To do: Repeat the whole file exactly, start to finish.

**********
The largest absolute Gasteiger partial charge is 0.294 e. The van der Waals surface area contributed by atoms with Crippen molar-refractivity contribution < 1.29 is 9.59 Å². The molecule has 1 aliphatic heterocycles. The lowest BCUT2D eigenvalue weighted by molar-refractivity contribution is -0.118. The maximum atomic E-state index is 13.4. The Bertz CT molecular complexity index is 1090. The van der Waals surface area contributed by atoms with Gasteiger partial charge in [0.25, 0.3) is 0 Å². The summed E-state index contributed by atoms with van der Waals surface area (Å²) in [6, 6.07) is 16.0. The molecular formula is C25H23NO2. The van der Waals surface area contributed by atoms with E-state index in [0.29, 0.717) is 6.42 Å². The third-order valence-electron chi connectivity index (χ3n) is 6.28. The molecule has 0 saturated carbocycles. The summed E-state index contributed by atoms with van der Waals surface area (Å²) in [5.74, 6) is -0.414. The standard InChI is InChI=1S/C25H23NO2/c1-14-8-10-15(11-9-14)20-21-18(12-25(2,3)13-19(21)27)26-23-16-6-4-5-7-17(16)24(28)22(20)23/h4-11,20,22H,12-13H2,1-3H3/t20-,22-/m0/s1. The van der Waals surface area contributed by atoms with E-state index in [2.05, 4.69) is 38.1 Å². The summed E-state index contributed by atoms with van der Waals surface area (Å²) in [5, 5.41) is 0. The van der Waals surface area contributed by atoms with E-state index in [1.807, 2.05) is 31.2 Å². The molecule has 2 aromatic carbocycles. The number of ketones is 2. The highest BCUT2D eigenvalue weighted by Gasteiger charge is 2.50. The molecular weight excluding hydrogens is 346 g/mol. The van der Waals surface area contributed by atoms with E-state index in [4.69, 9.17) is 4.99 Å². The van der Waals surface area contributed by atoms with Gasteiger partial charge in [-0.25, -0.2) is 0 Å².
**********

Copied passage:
The largest absolute Gasteiger partial charge is 0.294 e. The van der Waals surface area contributed by atoms with Crippen molar-refractivity contribution < 1.29 is 9.59 Å². The molecule has 1 aliphatic heterocycles. The lowest BCUT2D eigenvalue weighted by molar-refractivity contribution is -0.118. The maximum atomic E-state index is 13.4. The Bertz CT molecular complexity index is 1090. The van der Waals surface area contributed by atoms with Gasteiger partial charge in [0.25, 0.3) is 0 Å². The summed E-state index contributed by atoms with van der Waals surface area (Å²) in [6, 6.07) is 16.0. The molecular formula is C25H23NO2. The van der Waals surface area contributed by atoms with E-state index in [0.29, 0.717) is 6.42 Å². The third-order valence-electron chi connectivity index (χ3n) is 6.28. The molecule has 0 saturated carbocycles. The summed E-state index contributed by atoms with van der Waals surface area (Å²) in [5.74, 6) is -0.414. The standard InChI is InChI=1S/C25H23NO2/c1-14-8-10-15(11-9-14)20-21-18(12-25(2,3)13-19(21)27)26-23-16-6-4-5-7-17(16)24(28)22(20)23/h4-11,20,22H,12-13H2,1-3H3/t20-,22-/m0/s1. The van der Waals surface area contributed by atoms with E-state index in [2.05, 4.69) is 38.1 Å². The summed E-state index contributed by atoms with van der Waals surface area (Å²) in [5, 5.41) is 0. The van der Waals surface area contributed by atoms with E-state index in [1.807, 2.05) is 31.2 Å². The molecule has 2 aromatic carbocycles. The number of ketones is 2. The highest BCUT2D eigenvalue weighted by Gasteiger charge is 2.50. The molecular weight excluding hydrogens is 346 g/mol. The van der Waals surface area contributed by atoms with E-state index in [4.69, 9.17) is 4.99 Å². The van der Waals surface area contributed by atoms with Gasteiger partial charge in [-0.25, -0.2) is 0 Å².